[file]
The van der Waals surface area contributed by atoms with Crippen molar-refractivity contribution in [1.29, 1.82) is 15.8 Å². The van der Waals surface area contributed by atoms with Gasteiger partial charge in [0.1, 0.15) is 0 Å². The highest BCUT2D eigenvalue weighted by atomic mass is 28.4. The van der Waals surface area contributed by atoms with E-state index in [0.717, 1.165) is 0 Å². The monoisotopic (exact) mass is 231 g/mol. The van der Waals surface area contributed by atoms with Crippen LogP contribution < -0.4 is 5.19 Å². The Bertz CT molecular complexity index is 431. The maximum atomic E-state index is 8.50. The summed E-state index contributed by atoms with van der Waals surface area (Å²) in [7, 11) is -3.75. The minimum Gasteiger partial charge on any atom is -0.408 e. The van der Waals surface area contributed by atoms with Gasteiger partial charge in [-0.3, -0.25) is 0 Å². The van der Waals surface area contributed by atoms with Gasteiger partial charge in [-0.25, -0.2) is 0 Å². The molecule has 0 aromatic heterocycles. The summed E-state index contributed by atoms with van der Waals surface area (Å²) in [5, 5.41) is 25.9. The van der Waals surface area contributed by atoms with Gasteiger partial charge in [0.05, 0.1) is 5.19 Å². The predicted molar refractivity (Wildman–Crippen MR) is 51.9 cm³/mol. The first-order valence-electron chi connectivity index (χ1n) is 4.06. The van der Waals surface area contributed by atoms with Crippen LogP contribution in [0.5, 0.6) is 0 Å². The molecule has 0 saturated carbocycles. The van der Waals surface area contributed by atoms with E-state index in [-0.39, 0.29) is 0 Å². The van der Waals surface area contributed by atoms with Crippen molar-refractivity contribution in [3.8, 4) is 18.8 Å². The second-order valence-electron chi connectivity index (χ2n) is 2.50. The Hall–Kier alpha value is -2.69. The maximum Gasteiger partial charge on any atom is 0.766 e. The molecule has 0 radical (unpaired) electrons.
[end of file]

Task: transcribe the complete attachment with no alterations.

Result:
The van der Waals surface area contributed by atoms with Crippen molar-refractivity contribution in [1.29, 1.82) is 15.8 Å². The van der Waals surface area contributed by atoms with Gasteiger partial charge in [0.1, 0.15) is 0 Å². The highest BCUT2D eigenvalue weighted by atomic mass is 28.4. The van der Waals surface area contributed by atoms with E-state index in [0.717, 1.165) is 0 Å². The monoisotopic (exact) mass is 231 g/mol. The van der Waals surface area contributed by atoms with Crippen LogP contribution < -0.4 is 5.19 Å². The Bertz CT molecular complexity index is 431. The maximum atomic E-state index is 8.50. The summed E-state index contributed by atoms with van der Waals surface area (Å²) in [7, 11) is -3.75. The minimum Gasteiger partial charge on any atom is -0.408 e. The van der Waals surface area contributed by atoms with Gasteiger partial charge in [-0.3, -0.25) is 0 Å². The van der Waals surface area contributed by atoms with Gasteiger partial charge in [-0.25, -0.2) is 0 Å². The molecule has 0 aromatic heterocycles. The summed E-state index contributed by atoms with van der Waals surface area (Å²) in [5, 5.41) is 25.9. The van der Waals surface area contributed by atoms with Gasteiger partial charge in [0.05, 0.1) is 5.19 Å². The predicted molar refractivity (Wildman–Crippen MR) is 51.9 cm³/mol. The first-order valence-electron chi connectivity index (χ1n) is 4.06. The van der Waals surface area contributed by atoms with Crippen LogP contribution in [0.5, 0.6) is 0 Å². The molecule has 0 saturated carbocycles. The van der Waals surface area contributed by atoms with E-state index in [-0.39, 0.29) is 0 Å². The van der Waals surface area contributed by atoms with Crippen molar-refractivity contribution in [3.8, 4) is 18.8 Å². The second-order valence-electron chi connectivity index (χ2n) is 2.50. The Hall–Kier alpha value is -2.69. The maximum Gasteiger partial charge on any atom is 0.766 e. The molecule has 0 radical (unpaired) electrons.